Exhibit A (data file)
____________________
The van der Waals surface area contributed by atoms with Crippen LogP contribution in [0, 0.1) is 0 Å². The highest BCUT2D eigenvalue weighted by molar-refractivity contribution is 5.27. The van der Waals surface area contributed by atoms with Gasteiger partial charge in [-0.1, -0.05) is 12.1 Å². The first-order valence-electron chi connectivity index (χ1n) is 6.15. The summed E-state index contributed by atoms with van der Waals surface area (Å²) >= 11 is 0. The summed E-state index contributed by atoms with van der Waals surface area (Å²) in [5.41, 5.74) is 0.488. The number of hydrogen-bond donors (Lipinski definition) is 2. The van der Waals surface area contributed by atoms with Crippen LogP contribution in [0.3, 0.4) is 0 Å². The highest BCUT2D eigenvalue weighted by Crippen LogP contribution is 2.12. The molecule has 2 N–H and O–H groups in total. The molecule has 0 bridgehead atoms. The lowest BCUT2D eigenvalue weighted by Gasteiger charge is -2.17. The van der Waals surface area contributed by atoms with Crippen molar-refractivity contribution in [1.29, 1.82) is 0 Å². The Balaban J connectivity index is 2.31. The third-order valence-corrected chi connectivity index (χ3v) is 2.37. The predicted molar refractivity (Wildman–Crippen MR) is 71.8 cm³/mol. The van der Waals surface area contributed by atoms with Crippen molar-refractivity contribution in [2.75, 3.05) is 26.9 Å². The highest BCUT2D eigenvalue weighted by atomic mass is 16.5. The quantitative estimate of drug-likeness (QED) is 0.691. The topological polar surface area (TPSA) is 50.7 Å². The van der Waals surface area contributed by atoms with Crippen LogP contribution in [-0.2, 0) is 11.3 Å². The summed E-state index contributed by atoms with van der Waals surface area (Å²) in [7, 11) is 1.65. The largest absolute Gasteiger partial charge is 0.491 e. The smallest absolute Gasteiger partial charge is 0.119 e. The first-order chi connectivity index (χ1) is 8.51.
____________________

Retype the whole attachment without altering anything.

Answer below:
The van der Waals surface area contributed by atoms with Crippen LogP contribution in [0, 0.1) is 0 Å². The highest BCUT2D eigenvalue weighted by molar-refractivity contribution is 5.27. The van der Waals surface area contributed by atoms with Gasteiger partial charge in [-0.1, -0.05) is 12.1 Å². The first-order valence-electron chi connectivity index (χ1n) is 6.15. The summed E-state index contributed by atoms with van der Waals surface area (Å²) >= 11 is 0. The summed E-state index contributed by atoms with van der Waals surface area (Å²) in [5.41, 5.74) is 0.488. The number of hydrogen-bond donors (Lipinski definition) is 2. The van der Waals surface area contributed by atoms with Crippen LogP contribution in [0.3, 0.4) is 0 Å². The highest BCUT2D eigenvalue weighted by Crippen LogP contribution is 2.12. The molecule has 2 N–H and O–H groups in total. The molecule has 0 bridgehead atoms. The lowest BCUT2D eigenvalue weighted by Gasteiger charge is -2.17. The van der Waals surface area contributed by atoms with Crippen molar-refractivity contribution in [1.29, 1.82) is 0 Å². The Balaban J connectivity index is 2.31. The third-order valence-corrected chi connectivity index (χ3v) is 2.37. The predicted molar refractivity (Wildman–Crippen MR) is 71.8 cm³/mol. The van der Waals surface area contributed by atoms with Crippen molar-refractivity contribution in [2.75, 3.05) is 26.9 Å². The highest BCUT2D eigenvalue weighted by atomic mass is 16.5. The quantitative estimate of drug-likeness (QED) is 0.691. The topological polar surface area (TPSA) is 50.7 Å². The van der Waals surface area contributed by atoms with Crippen LogP contribution in [-0.2, 0) is 11.3 Å². The summed E-state index contributed by atoms with van der Waals surface area (Å²) in [7, 11) is 1.65. The largest absolute Gasteiger partial charge is 0.491 e. The smallest absolute Gasteiger partial charge is 0.119 e. The first-order chi connectivity index (χ1) is 8.51.